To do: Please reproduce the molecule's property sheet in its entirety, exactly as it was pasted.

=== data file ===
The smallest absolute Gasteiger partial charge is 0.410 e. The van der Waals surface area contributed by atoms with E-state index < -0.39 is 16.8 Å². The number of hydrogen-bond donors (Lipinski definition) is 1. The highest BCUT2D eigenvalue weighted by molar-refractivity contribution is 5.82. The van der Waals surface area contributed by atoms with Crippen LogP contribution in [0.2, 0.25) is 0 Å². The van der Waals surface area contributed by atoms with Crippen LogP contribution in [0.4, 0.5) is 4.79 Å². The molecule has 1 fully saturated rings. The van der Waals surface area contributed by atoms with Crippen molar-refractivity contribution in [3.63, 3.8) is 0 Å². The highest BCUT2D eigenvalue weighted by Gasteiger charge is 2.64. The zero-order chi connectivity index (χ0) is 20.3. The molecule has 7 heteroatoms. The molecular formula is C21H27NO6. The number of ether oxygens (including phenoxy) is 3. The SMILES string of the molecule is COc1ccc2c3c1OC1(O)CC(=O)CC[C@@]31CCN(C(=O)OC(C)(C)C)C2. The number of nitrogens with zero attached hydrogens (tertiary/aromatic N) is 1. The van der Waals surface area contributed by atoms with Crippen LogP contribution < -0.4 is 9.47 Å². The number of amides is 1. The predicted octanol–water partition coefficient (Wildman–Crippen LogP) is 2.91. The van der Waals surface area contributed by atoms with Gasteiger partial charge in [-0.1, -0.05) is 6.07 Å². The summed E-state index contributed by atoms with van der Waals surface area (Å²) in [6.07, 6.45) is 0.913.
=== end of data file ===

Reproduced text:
The smallest absolute Gasteiger partial charge is 0.410 e. The van der Waals surface area contributed by atoms with E-state index < -0.39 is 16.8 Å². The number of hydrogen-bond donors (Lipinski definition) is 1. The highest BCUT2D eigenvalue weighted by molar-refractivity contribution is 5.82. The van der Waals surface area contributed by atoms with Crippen LogP contribution in [0.2, 0.25) is 0 Å². The van der Waals surface area contributed by atoms with Crippen LogP contribution in [0.4, 0.5) is 4.79 Å². The molecule has 1 fully saturated rings. The van der Waals surface area contributed by atoms with Crippen molar-refractivity contribution in [3.63, 3.8) is 0 Å². The highest BCUT2D eigenvalue weighted by Gasteiger charge is 2.64. The zero-order chi connectivity index (χ0) is 20.3. The molecule has 7 heteroatoms. The molecular formula is C21H27NO6. The number of ether oxygens (including phenoxy) is 3. The SMILES string of the molecule is COc1ccc2c3c1OC1(O)CC(=O)CC[C@@]31CCN(C(=O)OC(C)(C)C)C2. The number of nitrogens with zero attached hydrogens (tertiary/aromatic N) is 1. The van der Waals surface area contributed by atoms with Crippen LogP contribution < -0.4 is 9.47 Å². The number of amides is 1. The predicted octanol–water partition coefficient (Wildman–Crippen LogP) is 2.91. The van der Waals surface area contributed by atoms with Gasteiger partial charge in [-0.1, -0.05) is 6.07 Å². The summed E-state index contributed by atoms with van der Waals surface area (Å²) in [6.07, 6.45) is 0.913.